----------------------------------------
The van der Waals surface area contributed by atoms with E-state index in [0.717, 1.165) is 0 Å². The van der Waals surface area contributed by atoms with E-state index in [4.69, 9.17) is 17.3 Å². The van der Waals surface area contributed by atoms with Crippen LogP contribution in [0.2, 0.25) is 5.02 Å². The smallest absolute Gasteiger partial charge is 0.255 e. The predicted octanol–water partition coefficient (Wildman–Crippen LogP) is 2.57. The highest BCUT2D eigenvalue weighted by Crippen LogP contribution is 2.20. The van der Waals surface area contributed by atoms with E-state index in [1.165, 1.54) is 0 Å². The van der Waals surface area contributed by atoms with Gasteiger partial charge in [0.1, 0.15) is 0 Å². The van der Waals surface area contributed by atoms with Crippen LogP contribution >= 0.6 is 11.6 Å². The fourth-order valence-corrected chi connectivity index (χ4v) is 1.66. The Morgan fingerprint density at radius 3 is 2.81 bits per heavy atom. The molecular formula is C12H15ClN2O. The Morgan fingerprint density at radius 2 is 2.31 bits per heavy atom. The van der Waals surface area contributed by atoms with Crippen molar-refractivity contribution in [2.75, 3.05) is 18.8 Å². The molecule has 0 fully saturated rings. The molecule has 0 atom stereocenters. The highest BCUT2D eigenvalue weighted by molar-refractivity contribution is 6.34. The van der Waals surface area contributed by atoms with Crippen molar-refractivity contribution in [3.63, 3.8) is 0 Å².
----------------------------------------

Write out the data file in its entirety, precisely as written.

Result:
The van der Waals surface area contributed by atoms with E-state index in [0.717, 1.165) is 0 Å². The van der Waals surface area contributed by atoms with E-state index in [4.69, 9.17) is 17.3 Å². The van der Waals surface area contributed by atoms with Crippen LogP contribution in [0.2, 0.25) is 5.02 Å². The smallest absolute Gasteiger partial charge is 0.255 e. The predicted octanol–water partition coefficient (Wildman–Crippen LogP) is 2.57. The highest BCUT2D eigenvalue weighted by Crippen LogP contribution is 2.20. The van der Waals surface area contributed by atoms with E-state index in [1.165, 1.54) is 0 Å². The van der Waals surface area contributed by atoms with Gasteiger partial charge in [0.1, 0.15) is 0 Å². The van der Waals surface area contributed by atoms with Crippen LogP contribution >= 0.6 is 11.6 Å². The fourth-order valence-corrected chi connectivity index (χ4v) is 1.66. The Morgan fingerprint density at radius 3 is 2.81 bits per heavy atom. The molecular formula is C12H15ClN2O. The Morgan fingerprint density at radius 2 is 2.31 bits per heavy atom. The van der Waals surface area contributed by atoms with Crippen molar-refractivity contribution in [2.75, 3.05) is 18.8 Å². The molecule has 0 fully saturated rings. The molecule has 0 atom stereocenters. The highest BCUT2D eigenvalue weighted by molar-refractivity contribution is 6.34. The van der Waals surface area contributed by atoms with Crippen molar-refractivity contribution in [3.63, 3.8) is 0 Å².